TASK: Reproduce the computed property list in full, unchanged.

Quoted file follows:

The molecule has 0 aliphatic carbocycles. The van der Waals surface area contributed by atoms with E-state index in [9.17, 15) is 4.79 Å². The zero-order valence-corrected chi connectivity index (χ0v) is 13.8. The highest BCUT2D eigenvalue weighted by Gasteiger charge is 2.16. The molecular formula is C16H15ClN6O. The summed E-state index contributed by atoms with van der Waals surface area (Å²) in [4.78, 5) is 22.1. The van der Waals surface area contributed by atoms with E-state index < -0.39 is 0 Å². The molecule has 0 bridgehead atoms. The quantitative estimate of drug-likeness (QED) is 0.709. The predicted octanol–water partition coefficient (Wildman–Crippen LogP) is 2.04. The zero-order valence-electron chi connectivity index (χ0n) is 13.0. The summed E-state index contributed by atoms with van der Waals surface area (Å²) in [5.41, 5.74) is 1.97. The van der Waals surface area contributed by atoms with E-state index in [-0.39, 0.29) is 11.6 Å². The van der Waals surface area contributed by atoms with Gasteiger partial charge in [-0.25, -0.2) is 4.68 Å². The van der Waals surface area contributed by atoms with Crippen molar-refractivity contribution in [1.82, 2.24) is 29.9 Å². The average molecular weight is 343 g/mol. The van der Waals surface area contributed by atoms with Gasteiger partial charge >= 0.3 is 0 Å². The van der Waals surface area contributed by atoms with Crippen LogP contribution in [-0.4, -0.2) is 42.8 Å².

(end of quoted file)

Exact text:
The molecule has 0 aliphatic carbocycles. The van der Waals surface area contributed by atoms with E-state index in [9.17, 15) is 4.79 Å². The zero-order valence-corrected chi connectivity index (χ0v) is 13.8. The highest BCUT2D eigenvalue weighted by Gasteiger charge is 2.16. The molecular formula is C16H15ClN6O. The summed E-state index contributed by atoms with van der Waals surface area (Å²) in [4.78, 5) is 22.1. The van der Waals surface area contributed by atoms with E-state index < -0.39 is 0 Å². The molecule has 0 bridgehead atoms. The quantitative estimate of drug-likeness (QED) is 0.709. The predicted octanol–water partition coefficient (Wildman–Crippen LogP) is 2.04. The zero-order valence-electron chi connectivity index (χ0n) is 13.0. The summed E-state index contributed by atoms with van der Waals surface area (Å²) in [5.41, 5.74) is 1.97. The van der Waals surface area contributed by atoms with E-state index in [-0.39, 0.29) is 11.6 Å². The van der Waals surface area contributed by atoms with Gasteiger partial charge in [-0.25, -0.2) is 4.68 Å². The van der Waals surface area contributed by atoms with Crippen molar-refractivity contribution in [1.82, 2.24) is 29.9 Å². The average molecular weight is 343 g/mol. The van der Waals surface area contributed by atoms with Gasteiger partial charge >= 0.3 is 0 Å². The van der Waals surface area contributed by atoms with Crippen LogP contribution in [-0.4, -0.2) is 42.8 Å².